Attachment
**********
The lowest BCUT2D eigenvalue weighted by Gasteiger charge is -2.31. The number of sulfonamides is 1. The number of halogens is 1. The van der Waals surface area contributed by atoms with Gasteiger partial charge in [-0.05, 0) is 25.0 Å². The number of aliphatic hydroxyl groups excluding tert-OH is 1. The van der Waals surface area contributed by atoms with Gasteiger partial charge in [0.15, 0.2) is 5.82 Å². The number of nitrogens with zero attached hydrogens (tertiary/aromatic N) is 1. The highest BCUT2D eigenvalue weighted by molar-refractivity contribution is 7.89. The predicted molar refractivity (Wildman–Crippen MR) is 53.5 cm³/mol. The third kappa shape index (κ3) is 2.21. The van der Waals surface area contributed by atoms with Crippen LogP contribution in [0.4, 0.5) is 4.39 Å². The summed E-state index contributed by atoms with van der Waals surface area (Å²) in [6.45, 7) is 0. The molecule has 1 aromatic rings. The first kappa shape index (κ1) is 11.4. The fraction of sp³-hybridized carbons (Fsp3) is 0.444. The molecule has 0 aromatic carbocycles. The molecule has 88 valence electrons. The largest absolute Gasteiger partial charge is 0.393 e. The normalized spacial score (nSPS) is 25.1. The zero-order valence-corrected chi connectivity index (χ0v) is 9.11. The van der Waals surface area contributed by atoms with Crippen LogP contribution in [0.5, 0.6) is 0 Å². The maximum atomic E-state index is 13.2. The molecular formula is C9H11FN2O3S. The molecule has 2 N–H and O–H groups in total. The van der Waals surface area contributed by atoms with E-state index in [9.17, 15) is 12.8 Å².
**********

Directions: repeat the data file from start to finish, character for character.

The lowest BCUT2D eigenvalue weighted by Gasteiger charge is -2.31. The number of sulfonamides is 1. The number of halogens is 1. The van der Waals surface area contributed by atoms with Gasteiger partial charge in [-0.05, 0) is 25.0 Å². The number of aliphatic hydroxyl groups excluding tert-OH is 1. The van der Waals surface area contributed by atoms with Gasteiger partial charge in [0.15, 0.2) is 5.82 Å². The number of nitrogens with zero attached hydrogens (tertiary/aromatic N) is 1. The highest BCUT2D eigenvalue weighted by molar-refractivity contribution is 7.89. The predicted molar refractivity (Wildman–Crippen MR) is 53.5 cm³/mol. The third kappa shape index (κ3) is 2.21. The van der Waals surface area contributed by atoms with Crippen LogP contribution in [0.4, 0.5) is 4.39 Å². The summed E-state index contributed by atoms with van der Waals surface area (Å²) in [6.45, 7) is 0. The molecule has 1 aromatic rings. The first kappa shape index (κ1) is 11.4. The fraction of sp³-hybridized carbons (Fsp3) is 0.444. The molecule has 0 aromatic carbocycles. The molecule has 88 valence electrons. The largest absolute Gasteiger partial charge is 0.393 e. The normalized spacial score (nSPS) is 25.1. The zero-order valence-corrected chi connectivity index (χ0v) is 9.11. The van der Waals surface area contributed by atoms with Crippen LogP contribution in [0.5, 0.6) is 0 Å². The maximum atomic E-state index is 13.2. The molecular formula is C9H11FN2O3S. The molecule has 2 N–H and O–H groups in total. The van der Waals surface area contributed by atoms with E-state index in [9.17, 15) is 12.8 Å².